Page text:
A jury on Wednesday cleared Space Exploration Technologies Corp. of any wrongdoing in a lawsuit brought by an ex-employee, who alleged he was retaliated against and ultimately fired for raising concerns about rocket testing procedures and safety.
The Los Angeles Superior Court panel deliberated for about three hours before rejecting Jason Blasdell's claims that he had a reasonable belief that SpaceX was falsifying its rocket testing data.
In his lawsuit filed in April 2016, Blasdell said he received positive reviews from management while working at the rocket and spacecraft manufacturer's Hawthorne headquarters as an avionics test technician from 2010 until his 2014 firing.
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He said he began seeing safety issues related to the testing procedures of rocket parts, leading him to question the quality of the testing and the risks it posed for not just the rockets potentially exploding, but for the potential loss of human life.
Blasdell claimed he complained to SpaceX CEO Elon Musk, company President Gwynne Shotwell and to the firm's human resources department, alleging there were potentially dangerous deviations from protocol that his managers were pressuring test technicians to make.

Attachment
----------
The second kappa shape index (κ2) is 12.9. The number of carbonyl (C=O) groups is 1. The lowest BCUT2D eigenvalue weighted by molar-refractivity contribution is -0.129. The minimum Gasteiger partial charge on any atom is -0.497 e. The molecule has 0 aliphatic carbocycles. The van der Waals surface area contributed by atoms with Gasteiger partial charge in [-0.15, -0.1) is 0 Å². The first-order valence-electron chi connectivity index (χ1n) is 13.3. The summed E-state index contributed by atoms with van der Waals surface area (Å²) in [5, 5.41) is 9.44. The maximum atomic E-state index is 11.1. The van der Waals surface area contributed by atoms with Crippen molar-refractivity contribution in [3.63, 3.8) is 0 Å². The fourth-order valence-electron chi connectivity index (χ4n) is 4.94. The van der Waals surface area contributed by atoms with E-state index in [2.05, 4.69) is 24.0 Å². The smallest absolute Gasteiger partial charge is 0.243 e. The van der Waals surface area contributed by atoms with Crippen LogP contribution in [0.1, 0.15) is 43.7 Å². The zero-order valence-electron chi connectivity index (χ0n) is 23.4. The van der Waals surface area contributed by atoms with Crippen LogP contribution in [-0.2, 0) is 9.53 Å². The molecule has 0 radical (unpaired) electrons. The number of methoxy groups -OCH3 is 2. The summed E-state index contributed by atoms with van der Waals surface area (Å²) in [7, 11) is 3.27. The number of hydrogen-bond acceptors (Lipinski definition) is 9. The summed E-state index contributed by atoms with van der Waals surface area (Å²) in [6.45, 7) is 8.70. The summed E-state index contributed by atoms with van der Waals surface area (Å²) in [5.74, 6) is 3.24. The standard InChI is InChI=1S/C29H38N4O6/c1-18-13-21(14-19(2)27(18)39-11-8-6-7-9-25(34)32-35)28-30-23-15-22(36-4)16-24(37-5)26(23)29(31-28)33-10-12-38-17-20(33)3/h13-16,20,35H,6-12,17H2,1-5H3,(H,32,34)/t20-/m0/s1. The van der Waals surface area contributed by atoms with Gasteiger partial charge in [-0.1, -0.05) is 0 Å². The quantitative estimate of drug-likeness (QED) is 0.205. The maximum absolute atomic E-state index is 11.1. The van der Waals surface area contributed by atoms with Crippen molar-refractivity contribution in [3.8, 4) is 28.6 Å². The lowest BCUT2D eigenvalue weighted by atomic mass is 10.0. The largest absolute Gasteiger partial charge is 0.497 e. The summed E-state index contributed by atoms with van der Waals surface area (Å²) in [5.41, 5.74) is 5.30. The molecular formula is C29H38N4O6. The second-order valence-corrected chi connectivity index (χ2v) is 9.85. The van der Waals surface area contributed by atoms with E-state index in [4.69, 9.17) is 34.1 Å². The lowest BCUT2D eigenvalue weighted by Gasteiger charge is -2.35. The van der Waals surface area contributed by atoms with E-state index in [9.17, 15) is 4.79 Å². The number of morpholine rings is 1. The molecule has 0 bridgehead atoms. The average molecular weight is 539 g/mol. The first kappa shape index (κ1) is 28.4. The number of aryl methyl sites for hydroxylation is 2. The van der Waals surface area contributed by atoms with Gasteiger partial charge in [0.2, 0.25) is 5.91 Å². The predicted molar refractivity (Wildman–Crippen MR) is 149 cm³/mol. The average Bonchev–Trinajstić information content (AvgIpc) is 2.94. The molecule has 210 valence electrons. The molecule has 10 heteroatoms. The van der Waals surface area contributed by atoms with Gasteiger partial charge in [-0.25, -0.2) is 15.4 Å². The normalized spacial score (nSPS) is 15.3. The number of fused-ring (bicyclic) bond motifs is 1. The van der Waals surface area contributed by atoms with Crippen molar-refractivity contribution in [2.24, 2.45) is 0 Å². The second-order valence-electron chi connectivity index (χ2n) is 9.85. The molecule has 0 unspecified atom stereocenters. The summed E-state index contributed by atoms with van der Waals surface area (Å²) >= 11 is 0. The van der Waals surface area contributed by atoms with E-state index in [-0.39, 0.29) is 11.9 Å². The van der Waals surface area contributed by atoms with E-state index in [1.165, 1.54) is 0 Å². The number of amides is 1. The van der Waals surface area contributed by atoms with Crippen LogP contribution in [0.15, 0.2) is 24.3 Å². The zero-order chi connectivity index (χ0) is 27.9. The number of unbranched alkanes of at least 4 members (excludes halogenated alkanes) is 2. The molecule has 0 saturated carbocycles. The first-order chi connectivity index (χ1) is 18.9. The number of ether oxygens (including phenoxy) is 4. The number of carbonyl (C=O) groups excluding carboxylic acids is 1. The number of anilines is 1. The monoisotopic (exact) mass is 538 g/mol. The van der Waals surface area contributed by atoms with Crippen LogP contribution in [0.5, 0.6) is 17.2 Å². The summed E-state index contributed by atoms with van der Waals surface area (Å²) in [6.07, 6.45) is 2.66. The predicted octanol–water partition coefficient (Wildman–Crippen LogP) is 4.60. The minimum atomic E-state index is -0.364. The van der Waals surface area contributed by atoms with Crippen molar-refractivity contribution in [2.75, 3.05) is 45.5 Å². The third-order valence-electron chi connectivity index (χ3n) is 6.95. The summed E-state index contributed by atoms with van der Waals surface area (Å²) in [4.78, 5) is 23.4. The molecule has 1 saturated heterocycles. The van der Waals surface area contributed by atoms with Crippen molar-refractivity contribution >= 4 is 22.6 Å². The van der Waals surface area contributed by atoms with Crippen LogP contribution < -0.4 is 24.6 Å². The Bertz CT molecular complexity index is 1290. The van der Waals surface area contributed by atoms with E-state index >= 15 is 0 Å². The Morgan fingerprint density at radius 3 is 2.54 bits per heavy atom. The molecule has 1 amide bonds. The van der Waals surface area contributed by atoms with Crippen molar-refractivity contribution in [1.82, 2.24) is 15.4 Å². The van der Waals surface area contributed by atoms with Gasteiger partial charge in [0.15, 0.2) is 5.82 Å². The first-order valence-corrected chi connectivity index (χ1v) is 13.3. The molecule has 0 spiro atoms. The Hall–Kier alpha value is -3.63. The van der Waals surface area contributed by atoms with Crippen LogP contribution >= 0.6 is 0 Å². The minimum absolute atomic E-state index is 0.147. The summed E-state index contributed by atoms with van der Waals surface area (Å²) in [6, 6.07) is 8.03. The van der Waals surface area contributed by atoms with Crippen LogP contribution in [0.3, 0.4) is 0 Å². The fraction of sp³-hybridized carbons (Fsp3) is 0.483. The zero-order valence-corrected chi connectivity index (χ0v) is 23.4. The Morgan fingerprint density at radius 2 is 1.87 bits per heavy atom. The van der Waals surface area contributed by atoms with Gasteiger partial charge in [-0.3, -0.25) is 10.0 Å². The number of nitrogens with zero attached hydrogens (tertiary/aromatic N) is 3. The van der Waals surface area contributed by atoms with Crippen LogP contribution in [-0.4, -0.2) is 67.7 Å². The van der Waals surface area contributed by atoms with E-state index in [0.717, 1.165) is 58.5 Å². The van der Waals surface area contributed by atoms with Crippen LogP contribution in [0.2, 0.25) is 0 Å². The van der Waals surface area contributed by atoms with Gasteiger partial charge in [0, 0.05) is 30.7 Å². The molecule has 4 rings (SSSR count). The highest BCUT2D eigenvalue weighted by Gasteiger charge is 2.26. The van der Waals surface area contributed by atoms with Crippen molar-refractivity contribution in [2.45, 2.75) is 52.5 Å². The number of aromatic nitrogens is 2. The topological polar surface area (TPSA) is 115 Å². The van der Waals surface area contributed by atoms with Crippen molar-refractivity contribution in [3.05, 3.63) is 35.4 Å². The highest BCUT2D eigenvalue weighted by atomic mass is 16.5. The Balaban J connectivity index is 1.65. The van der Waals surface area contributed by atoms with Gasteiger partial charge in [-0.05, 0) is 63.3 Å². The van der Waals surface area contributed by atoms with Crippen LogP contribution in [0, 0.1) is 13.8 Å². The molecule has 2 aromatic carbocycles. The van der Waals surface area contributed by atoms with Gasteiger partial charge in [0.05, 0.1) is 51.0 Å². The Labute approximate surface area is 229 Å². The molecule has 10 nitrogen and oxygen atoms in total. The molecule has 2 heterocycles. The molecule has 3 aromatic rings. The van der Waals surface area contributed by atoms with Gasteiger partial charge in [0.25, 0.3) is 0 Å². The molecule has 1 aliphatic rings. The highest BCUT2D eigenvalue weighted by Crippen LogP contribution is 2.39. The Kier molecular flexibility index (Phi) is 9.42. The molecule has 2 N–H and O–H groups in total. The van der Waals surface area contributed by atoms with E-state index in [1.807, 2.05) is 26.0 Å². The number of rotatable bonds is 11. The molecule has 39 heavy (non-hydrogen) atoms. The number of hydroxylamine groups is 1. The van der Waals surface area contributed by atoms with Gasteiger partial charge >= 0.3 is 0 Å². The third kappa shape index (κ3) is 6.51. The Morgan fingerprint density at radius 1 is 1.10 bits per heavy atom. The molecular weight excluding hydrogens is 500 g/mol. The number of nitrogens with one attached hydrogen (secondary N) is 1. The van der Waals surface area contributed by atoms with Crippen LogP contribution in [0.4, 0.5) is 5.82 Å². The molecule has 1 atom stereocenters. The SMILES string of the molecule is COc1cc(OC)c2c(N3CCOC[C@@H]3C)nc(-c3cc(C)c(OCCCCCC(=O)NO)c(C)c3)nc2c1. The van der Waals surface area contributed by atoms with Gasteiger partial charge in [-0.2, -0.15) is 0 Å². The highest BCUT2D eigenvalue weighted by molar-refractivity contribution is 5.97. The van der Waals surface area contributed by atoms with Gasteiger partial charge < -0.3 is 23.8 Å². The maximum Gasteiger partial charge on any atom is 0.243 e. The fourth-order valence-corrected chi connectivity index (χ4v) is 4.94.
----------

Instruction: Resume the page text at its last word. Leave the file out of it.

"Musk accompanied Blasdell to his desk to watch a demonstration of the problems," Blasdell's lawyers stated in their court papers. "He also asked Blasdell to summarize his concerns and follow up with him."
Shotwell told Blasdell during an October 2013 meeting that she would investigate his concerns and hire an outside consultant to investigate, according to the plaintiff's court papers.
Blasdell says he followed up in early 2014 when he inquired of Shotwell by email whether the consultant had been hired.
"Ms. Shotwell never responded to plaintiff's inquiry, but instead wrote a separate email to plaintiff criticizing the manner in which plaintiff communicated with management," according to Blasdell's court papers, which say he was fired in April 2014 for being "disruptive."
In their court papers, SpaceX attorneys called Blasdell's lawsuit "baseless." SpaceX attorney Lynne Hermle said there was no evidence Blasdell was reporting any violation of any laws.